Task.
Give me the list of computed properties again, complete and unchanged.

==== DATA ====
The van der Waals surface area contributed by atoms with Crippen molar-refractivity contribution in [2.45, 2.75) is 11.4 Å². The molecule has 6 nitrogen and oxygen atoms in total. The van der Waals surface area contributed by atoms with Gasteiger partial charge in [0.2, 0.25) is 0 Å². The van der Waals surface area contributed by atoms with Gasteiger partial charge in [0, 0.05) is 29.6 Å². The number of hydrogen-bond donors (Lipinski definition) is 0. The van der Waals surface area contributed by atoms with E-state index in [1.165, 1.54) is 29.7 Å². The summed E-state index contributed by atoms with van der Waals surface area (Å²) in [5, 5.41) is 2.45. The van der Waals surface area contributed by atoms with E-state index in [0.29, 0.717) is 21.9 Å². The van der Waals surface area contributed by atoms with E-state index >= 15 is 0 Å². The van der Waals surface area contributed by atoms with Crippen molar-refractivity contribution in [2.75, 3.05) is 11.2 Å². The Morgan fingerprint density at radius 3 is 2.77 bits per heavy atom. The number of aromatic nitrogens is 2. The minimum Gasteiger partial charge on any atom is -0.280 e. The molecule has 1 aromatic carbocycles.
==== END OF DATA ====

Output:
The van der Waals surface area contributed by atoms with Crippen molar-refractivity contribution in [2.45, 2.75) is 11.4 Å². The molecule has 6 nitrogen and oxygen atoms in total. The van der Waals surface area contributed by atoms with Gasteiger partial charge in [0.2, 0.25) is 0 Å². The van der Waals surface area contributed by atoms with Gasteiger partial charge in [0, 0.05) is 29.6 Å². The number of hydrogen-bond donors (Lipinski definition) is 0. The van der Waals surface area contributed by atoms with E-state index in [1.165, 1.54) is 29.7 Å². The summed E-state index contributed by atoms with van der Waals surface area (Å²) in [5, 5.41) is 2.45. The van der Waals surface area contributed by atoms with E-state index in [0.29, 0.717) is 21.9 Å². The van der Waals surface area contributed by atoms with E-state index >= 15 is 0 Å². The van der Waals surface area contributed by atoms with Crippen molar-refractivity contribution in [2.75, 3.05) is 11.2 Å². The Morgan fingerprint density at radius 3 is 2.77 bits per heavy atom. The number of aromatic nitrogens is 2. The minimum Gasteiger partial charge on any atom is -0.280 e. The molecule has 1 aromatic carbocycles.